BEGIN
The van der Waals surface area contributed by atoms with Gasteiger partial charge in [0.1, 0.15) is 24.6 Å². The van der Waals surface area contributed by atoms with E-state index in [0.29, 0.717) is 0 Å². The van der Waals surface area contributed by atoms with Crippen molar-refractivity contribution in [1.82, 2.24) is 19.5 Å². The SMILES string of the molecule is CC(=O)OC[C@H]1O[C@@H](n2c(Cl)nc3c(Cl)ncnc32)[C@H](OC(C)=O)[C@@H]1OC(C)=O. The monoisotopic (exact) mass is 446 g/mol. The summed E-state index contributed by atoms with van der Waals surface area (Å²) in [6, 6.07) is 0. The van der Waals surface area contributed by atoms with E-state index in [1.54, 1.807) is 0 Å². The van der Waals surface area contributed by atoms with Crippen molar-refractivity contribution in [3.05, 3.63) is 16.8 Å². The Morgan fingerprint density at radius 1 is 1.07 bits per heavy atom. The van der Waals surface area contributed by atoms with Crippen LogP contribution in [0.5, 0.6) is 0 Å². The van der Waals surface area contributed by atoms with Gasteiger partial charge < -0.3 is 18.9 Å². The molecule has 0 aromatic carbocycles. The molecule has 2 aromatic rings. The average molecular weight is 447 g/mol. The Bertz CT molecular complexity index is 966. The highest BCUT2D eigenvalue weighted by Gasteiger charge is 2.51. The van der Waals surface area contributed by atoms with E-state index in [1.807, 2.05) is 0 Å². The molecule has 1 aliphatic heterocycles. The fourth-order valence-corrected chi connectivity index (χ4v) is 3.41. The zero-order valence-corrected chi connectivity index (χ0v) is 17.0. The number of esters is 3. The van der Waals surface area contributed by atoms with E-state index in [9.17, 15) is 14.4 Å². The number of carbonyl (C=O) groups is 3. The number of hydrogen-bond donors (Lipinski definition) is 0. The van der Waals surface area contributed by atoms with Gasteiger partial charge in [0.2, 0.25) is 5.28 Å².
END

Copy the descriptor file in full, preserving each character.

The van der Waals surface area contributed by atoms with Gasteiger partial charge in [0.1, 0.15) is 24.6 Å². The van der Waals surface area contributed by atoms with E-state index in [0.29, 0.717) is 0 Å². The van der Waals surface area contributed by atoms with Crippen molar-refractivity contribution in [1.82, 2.24) is 19.5 Å². The SMILES string of the molecule is CC(=O)OC[C@H]1O[C@@H](n2c(Cl)nc3c(Cl)ncnc32)[C@H](OC(C)=O)[C@@H]1OC(C)=O. The monoisotopic (exact) mass is 446 g/mol. The summed E-state index contributed by atoms with van der Waals surface area (Å²) in [6, 6.07) is 0. The van der Waals surface area contributed by atoms with E-state index in [1.54, 1.807) is 0 Å². The van der Waals surface area contributed by atoms with Crippen molar-refractivity contribution in [3.05, 3.63) is 16.8 Å². The Morgan fingerprint density at radius 1 is 1.07 bits per heavy atom. The van der Waals surface area contributed by atoms with Crippen LogP contribution in [0.5, 0.6) is 0 Å². The van der Waals surface area contributed by atoms with Gasteiger partial charge < -0.3 is 18.9 Å². The molecule has 0 aromatic carbocycles. The molecule has 2 aromatic rings. The average molecular weight is 447 g/mol. The Bertz CT molecular complexity index is 966. The highest BCUT2D eigenvalue weighted by Gasteiger charge is 2.51. The van der Waals surface area contributed by atoms with E-state index in [1.807, 2.05) is 0 Å². The molecule has 1 aliphatic heterocycles. The fourth-order valence-corrected chi connectivity index (χ4v) is 3.41. The zero-order valence-corrected chi connectivity index (χ0v) is 17.0. The number of esters is 3. The van der Waals surface area contributed by atoms with E-state index in [9.17, 15) is 14.4 Å². The number of carbonyl (C=O) groups is 3. The number of hydrogen-bond donors (Lipinski definition) is 0. The van der Waals surface area contributed by atoms with Gasteiger partial charge in [0.2, 0.25) is 5.28 Å².